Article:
And if you can turn learning into a game? Even better! All kids love games, but this generation of digital natives in particular find games to be the preferred way to learn. They enjoy the pursuit and acquisition of knowledge when it’s presented as a challenge to overcome rather than a list of facts to memorize. There’s no reason kids can learn 100 Pokémon cards but not learn the books, stories, and people of the Bible – it all depends on how it’s presented. According to research, using games in teaching can help increase a child’s participation and foster social and emotional learning, something all kids need after 2 years of a worldwide pandemic that left us all isolated and socially distanced. Kids are able to engage with the lesson (rather than just listen to it being told to them) when gamification is involved, and games can help keep their attention and focus. Game-based learning gives kids ownership over their spiritual learning and development, which improves both enjoyment of the learning process and overall retention of what they learn.

So whether the lesson itself becomes a game or you gamify the review time, finding ways to incorporate play into the learning process will help us better connect with the digital natives we teach and will help the digital natives we teach retain more.

Finally, we have to let go of control. We have to recognize that we can aim rockets in the right direction, but we don’t have complete control over their course or speed once they’re launched. Digital natives hold the same great potential for discovery and exploration, but it requires that leaders let go a little. As a control-freak myself, this is scary! But it’s so valuable to engaging digital natives with the gospel. How can you give leadership and responsibility to some of your older kids to help you teach the lesson? What would it look like to invite kids to create the teaching elements of the lesson or divide the story among your small groups and let the small groups come up with a way to teach the rest of the group?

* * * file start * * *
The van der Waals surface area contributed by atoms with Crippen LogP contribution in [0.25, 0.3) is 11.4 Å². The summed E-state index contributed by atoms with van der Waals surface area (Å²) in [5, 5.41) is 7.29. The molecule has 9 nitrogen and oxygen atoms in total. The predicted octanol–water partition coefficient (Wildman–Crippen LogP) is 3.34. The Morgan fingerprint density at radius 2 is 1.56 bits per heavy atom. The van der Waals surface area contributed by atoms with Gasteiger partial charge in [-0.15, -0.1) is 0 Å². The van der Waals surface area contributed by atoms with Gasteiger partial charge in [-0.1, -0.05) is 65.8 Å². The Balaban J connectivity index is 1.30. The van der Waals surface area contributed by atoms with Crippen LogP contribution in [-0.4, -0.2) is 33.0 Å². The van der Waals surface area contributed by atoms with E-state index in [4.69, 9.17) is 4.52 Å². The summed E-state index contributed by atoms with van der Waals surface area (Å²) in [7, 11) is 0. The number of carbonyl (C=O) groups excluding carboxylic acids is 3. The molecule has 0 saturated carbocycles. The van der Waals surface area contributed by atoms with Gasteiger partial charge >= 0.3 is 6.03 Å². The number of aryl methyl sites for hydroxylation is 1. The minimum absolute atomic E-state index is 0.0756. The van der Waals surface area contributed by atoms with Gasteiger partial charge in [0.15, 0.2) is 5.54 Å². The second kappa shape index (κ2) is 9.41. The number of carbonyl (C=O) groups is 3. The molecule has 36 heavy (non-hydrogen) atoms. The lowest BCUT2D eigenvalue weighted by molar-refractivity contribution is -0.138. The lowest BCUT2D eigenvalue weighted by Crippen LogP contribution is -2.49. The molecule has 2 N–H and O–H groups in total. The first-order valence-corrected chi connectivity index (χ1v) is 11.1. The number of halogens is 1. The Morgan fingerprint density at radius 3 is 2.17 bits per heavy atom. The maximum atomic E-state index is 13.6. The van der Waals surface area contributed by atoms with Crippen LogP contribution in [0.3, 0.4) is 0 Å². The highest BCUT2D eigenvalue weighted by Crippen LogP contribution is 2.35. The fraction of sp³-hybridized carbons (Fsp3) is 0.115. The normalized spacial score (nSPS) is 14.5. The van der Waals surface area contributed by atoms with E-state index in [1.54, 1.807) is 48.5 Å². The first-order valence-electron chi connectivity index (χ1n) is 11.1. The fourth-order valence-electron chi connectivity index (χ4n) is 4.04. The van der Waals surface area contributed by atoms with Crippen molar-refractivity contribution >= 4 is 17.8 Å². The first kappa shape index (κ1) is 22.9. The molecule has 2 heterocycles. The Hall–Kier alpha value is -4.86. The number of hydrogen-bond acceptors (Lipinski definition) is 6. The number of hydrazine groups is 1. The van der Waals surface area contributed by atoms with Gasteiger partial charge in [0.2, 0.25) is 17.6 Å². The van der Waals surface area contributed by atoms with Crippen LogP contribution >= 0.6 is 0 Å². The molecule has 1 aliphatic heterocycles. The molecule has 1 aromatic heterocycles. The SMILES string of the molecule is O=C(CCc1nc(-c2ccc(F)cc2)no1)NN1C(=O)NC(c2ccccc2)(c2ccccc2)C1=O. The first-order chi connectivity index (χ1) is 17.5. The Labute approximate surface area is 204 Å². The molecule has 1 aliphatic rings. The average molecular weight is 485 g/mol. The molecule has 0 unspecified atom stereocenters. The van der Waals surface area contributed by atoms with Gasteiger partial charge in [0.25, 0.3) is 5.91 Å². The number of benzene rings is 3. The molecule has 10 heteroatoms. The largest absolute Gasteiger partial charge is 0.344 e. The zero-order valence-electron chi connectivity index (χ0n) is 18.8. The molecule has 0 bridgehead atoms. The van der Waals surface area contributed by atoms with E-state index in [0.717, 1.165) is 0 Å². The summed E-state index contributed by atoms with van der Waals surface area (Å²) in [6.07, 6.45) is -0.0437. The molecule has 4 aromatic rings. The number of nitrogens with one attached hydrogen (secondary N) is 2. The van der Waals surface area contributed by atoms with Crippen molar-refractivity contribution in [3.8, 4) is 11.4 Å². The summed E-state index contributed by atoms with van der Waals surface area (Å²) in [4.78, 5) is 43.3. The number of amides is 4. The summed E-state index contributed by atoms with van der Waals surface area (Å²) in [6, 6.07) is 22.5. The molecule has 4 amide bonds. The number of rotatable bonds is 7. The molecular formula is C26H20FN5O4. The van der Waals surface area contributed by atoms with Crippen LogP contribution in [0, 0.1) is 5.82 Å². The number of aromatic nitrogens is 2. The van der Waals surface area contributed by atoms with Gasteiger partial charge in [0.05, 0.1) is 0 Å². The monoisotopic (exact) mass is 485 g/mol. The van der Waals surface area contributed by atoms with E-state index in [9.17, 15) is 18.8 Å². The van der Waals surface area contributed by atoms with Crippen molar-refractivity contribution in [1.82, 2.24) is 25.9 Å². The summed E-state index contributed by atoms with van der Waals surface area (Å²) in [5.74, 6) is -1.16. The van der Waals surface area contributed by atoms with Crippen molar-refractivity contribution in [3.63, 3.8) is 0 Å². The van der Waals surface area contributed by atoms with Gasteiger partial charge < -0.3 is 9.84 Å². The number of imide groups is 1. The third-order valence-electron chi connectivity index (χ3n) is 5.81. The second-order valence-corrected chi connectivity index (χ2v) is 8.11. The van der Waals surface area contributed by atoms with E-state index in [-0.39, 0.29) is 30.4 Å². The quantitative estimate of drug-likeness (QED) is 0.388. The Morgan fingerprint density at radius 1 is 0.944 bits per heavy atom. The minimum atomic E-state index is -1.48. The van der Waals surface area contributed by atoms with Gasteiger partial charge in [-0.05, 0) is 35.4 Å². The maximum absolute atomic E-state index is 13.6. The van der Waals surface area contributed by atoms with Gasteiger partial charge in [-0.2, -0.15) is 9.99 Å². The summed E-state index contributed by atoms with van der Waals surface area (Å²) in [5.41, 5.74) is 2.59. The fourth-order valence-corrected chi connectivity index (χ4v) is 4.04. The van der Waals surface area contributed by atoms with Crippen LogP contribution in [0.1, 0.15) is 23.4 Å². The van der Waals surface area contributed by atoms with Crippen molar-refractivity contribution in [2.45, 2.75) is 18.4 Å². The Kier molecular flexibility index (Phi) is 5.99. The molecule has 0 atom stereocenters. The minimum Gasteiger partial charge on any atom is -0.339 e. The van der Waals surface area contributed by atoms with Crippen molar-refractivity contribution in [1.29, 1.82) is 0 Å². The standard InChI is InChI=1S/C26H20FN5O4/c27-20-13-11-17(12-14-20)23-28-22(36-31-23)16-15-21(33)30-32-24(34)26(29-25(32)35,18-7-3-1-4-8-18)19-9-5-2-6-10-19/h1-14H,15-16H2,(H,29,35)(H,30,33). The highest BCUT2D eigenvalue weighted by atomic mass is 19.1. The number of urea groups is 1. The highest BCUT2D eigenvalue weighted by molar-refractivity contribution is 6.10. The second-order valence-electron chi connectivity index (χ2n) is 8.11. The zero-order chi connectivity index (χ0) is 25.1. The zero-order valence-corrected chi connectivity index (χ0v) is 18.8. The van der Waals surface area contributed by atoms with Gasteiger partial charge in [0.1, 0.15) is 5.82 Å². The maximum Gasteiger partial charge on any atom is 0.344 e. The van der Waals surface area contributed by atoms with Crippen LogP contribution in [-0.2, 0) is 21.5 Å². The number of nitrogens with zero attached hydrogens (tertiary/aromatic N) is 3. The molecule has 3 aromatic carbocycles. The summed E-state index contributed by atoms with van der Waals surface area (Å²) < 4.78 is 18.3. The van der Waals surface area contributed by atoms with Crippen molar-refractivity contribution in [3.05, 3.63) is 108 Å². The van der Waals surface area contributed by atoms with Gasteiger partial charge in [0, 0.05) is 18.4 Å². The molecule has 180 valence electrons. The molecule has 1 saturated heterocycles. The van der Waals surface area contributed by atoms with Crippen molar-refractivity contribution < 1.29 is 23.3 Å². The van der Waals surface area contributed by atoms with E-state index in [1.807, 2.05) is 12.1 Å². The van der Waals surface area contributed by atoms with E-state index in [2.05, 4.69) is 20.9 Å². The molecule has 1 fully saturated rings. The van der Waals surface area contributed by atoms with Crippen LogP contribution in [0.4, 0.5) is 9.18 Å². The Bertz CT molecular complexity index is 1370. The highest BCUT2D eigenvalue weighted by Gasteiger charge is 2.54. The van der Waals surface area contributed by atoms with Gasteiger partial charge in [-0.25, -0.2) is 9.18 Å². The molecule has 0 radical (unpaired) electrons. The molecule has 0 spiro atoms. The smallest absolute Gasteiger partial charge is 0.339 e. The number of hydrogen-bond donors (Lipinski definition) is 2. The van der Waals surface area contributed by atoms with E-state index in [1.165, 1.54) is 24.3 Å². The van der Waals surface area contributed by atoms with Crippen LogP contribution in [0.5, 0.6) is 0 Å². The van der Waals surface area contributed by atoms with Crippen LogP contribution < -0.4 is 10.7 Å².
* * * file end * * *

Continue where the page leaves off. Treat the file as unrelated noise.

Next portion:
One of my favorite ways to release control is through prayer stations or a worship response time. During a worship response time, there may be 1-3 prayer activities available for kids to participate in, and they get to choose which one(s) they want to do. The activities vary in type (and sometimes noise level) but they all connect to the lesson in some way or provide kids the opportunity to process the lesson with God. They allow children to express their responses to God about what they are learning and who He is. Each station looks different and gives the child an opportunity to respond to God in a different way. After the lesson, kids are released for 5-10 minutes to complete the prayer station(s) of their choice on their own, at their own pace. The first time I tried this, I was convinced complete chaos would ensue and we’d end up with a room full of crazed kids. But they surprised me, and the Holy Spirit worked through this time to speak to kids’ hearts in new and profound ways.

Ultimately, digital native kids have huge potential. Just as a rocket’s mission to space can provide astronomical results, when we embrace the rocket-ship analogy of how digital natives learn, God can do immeasurably more than we ask or imagine with the next generation.


Want to dive deeper into the world of digital natives and how it affects your ministry?

Consider joining the launch team for my book all about this topic! Set to release in fall 2023, Time For An Update will offer practical ideas for incorporating digital discipleship into your children’s ministry strategy, including more details, ideas, and tips for teaching digital natives.

Let me know if you’re interested in learning more about the launch team here.